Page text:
Getting vaccinated gives us protection against COVID, but not everyone experiences the same sense of security, because research suggests vaccine efficacy may vary. The pharmaceutical companies producing the COVID shots excluded people who were taking immunosuppressive medication from clinical trials, so scientists are still not sure how well current vaccines work for these individuals. Experts are now relying on emerging research to see how people taking immunosuppressive drugs fare against COVID after being fully vaccinated, and the news may not be good for millions of U.S. adults. Recent research estimates that nearly six million Americans are taking immunosuppressants that could reduce their vaccine response.
A study published May 20 in JAMA Network Open analyzed data for U.S. adults aged 18 to 64 from Jan. 2017 through Dec. 2019 using Clinformatics Data Mart, a national commercial claims database of more than three million Americans, to see how many took immunosuppressants.
Beth Wallace, MD, the study's corresponding author and a rheumatologist with the University of Michigan Medical School, told CNN that through her research, she estimates six million Americans are currently taking immunosuppressants that could reduce vaccine response. Wallace noted that this is likely a conservative estimate, as her study did not include people who are on Medicare.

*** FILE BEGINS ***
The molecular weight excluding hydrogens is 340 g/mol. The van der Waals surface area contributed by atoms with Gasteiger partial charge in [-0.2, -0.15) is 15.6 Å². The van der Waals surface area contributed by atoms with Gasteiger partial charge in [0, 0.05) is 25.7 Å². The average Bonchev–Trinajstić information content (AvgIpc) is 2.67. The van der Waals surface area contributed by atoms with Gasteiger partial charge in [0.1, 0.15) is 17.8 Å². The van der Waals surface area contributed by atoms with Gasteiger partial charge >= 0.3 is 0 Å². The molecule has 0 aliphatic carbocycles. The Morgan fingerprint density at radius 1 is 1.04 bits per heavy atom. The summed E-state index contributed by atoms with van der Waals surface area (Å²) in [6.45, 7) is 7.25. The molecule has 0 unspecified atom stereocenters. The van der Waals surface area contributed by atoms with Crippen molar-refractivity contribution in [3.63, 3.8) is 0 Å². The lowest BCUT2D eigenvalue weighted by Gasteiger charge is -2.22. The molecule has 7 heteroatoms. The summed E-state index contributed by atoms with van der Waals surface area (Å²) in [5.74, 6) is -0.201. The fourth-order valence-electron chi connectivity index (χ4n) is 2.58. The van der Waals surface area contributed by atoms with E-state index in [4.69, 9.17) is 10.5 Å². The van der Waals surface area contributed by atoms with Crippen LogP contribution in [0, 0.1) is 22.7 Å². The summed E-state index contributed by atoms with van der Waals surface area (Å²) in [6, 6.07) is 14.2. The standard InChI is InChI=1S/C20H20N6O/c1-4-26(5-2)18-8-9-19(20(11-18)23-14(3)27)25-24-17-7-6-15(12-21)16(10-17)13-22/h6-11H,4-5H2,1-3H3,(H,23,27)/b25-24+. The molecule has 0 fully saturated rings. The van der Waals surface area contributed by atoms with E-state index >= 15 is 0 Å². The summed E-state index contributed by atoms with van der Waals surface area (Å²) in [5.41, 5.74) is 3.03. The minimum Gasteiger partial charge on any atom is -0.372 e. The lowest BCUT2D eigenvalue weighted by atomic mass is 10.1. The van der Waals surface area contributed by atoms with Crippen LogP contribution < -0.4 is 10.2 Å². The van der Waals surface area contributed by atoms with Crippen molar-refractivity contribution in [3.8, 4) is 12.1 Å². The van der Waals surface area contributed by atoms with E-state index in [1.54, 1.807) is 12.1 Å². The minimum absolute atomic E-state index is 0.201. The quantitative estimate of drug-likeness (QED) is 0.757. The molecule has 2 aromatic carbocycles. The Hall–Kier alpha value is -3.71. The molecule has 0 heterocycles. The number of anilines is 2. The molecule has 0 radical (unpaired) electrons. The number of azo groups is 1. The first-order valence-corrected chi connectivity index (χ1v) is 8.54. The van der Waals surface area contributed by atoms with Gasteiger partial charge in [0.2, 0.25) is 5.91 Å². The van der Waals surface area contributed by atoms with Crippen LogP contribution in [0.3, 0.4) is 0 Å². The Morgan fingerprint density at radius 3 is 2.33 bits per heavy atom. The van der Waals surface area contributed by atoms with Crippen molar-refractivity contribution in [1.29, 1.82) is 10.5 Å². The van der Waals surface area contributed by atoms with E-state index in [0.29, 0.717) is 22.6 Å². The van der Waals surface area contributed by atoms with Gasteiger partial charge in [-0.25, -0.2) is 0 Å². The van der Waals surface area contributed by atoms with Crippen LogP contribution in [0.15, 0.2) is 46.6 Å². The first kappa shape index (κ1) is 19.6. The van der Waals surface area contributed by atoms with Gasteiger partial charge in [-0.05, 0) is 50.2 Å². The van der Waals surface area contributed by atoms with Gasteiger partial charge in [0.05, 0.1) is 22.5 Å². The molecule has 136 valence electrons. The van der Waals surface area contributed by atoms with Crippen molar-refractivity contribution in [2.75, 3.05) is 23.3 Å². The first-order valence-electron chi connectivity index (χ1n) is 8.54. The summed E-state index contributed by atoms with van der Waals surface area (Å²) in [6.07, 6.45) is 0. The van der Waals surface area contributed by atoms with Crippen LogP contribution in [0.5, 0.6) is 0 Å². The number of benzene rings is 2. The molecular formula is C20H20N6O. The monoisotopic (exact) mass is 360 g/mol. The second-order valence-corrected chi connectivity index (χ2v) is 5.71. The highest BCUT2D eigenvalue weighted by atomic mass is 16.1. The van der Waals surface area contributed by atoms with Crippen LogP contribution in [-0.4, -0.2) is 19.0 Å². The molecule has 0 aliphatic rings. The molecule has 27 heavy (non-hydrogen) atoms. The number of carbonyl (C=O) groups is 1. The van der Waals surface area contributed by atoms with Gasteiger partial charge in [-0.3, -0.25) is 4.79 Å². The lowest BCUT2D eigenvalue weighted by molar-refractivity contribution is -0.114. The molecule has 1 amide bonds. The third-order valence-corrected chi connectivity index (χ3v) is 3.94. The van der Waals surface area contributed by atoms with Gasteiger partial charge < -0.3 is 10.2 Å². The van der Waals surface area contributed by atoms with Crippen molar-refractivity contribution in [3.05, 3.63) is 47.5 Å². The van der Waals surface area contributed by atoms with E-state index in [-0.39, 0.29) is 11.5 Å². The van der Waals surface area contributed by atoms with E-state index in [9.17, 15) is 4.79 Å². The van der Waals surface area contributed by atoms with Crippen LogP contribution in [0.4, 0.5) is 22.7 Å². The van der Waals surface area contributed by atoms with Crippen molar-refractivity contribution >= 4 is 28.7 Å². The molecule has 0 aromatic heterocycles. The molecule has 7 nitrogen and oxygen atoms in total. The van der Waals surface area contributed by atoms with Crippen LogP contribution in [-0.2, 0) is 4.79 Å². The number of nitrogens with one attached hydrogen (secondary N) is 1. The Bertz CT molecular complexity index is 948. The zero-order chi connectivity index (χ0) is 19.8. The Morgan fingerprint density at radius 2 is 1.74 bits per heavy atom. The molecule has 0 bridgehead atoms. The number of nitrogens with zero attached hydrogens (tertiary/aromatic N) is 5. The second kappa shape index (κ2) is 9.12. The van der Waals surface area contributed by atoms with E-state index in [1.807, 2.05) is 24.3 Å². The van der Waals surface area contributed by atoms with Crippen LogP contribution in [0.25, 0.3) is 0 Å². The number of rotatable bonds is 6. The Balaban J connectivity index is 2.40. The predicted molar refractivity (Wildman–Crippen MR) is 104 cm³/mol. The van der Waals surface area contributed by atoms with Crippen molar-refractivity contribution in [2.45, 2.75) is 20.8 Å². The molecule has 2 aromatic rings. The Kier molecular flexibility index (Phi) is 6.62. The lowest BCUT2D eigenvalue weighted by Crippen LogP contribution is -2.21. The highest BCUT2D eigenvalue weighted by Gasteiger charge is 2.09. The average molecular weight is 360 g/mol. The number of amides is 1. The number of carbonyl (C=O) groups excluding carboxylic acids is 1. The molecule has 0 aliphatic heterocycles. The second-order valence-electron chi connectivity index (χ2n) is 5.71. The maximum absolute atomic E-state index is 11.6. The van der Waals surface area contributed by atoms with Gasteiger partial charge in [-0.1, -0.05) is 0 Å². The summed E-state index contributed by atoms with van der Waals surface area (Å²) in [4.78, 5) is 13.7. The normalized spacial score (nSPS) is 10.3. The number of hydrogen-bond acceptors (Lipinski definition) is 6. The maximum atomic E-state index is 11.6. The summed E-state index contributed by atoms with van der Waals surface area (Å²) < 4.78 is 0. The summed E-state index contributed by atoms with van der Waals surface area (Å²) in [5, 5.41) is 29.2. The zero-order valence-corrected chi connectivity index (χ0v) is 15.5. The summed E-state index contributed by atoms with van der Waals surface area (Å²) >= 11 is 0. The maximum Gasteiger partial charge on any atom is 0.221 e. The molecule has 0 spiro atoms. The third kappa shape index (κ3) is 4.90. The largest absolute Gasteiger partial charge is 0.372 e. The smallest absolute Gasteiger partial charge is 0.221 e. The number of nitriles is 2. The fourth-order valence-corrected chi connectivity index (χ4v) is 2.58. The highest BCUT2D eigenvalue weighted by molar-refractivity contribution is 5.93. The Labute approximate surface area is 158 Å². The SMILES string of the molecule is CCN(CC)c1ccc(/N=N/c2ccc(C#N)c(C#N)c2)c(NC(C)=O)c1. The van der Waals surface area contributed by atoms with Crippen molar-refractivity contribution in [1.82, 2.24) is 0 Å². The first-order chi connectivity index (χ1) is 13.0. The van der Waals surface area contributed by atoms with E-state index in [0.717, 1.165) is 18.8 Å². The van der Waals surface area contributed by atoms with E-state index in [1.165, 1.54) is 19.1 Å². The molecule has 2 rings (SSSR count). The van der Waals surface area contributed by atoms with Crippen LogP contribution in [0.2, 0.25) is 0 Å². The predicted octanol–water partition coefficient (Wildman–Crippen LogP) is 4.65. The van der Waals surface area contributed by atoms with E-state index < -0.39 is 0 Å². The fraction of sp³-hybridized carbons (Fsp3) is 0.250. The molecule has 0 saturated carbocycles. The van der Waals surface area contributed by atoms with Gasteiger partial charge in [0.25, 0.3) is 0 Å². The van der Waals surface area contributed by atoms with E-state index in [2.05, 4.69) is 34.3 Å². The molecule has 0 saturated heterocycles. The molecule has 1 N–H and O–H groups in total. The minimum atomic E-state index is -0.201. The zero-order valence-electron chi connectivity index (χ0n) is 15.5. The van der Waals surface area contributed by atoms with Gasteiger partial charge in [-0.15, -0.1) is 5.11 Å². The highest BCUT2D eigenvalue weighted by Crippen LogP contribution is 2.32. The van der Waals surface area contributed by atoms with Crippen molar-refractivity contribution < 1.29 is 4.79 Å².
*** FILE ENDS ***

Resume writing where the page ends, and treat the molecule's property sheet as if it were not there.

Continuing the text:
Unfortunately, several studies have recently shown that people on immunosuppressants may have a reduced vaccine response. A May 5 JAMA study led by a team of researchers at Johns Hopkins University School analyzed the vaccine response of more than 650 organ transplant recipients who were taking medicines to suppress their immune system, and found that 46 percent had no antibody response after two doses of Pfizer or Moderna.
Another study from the Washington University School of Medicine—preprinted April 9 on medRxiv—analyzed nearly 200 patients with various conditions such as lupus, psoriasis, and inflammatory bowel syndrome, and found that two particular immunosuppressant medicines (glucocorticoids and B cell depleting agents) "substantially" impaired vaccine-included immunity to COVID from mRNA vaccines.
"No one really anticipated the vaccine responses would look so bad," Kathryn Stephenson, MD, an infectious disease specialist and assistant professor at Harvard Medical School who was not involved in either of the three studies, told CNN.
This may not mean individuals taking immunosuppressants are not protected, however. Experts don't know exactly how vaccine response correlates to protection against COVID. Both the U.S. Food and Drug Administration (FDA) and the Centers for Disease Control and Prevention (CDC) advise patients against taking tests to check for antibodies following vaccination, because the results may not accurately determine someone's level of protection.
"For those patients who do not have antibodies or do not produce as robust an antibody response, we don't yet know if you will be protected," the Leukemia&Lymphoma Society explained to CNN in a statement. "There are other types of immunity which may provide protection. Immune cells known as T cells may play a role in the ability of our immune system to protect us against COVID-19."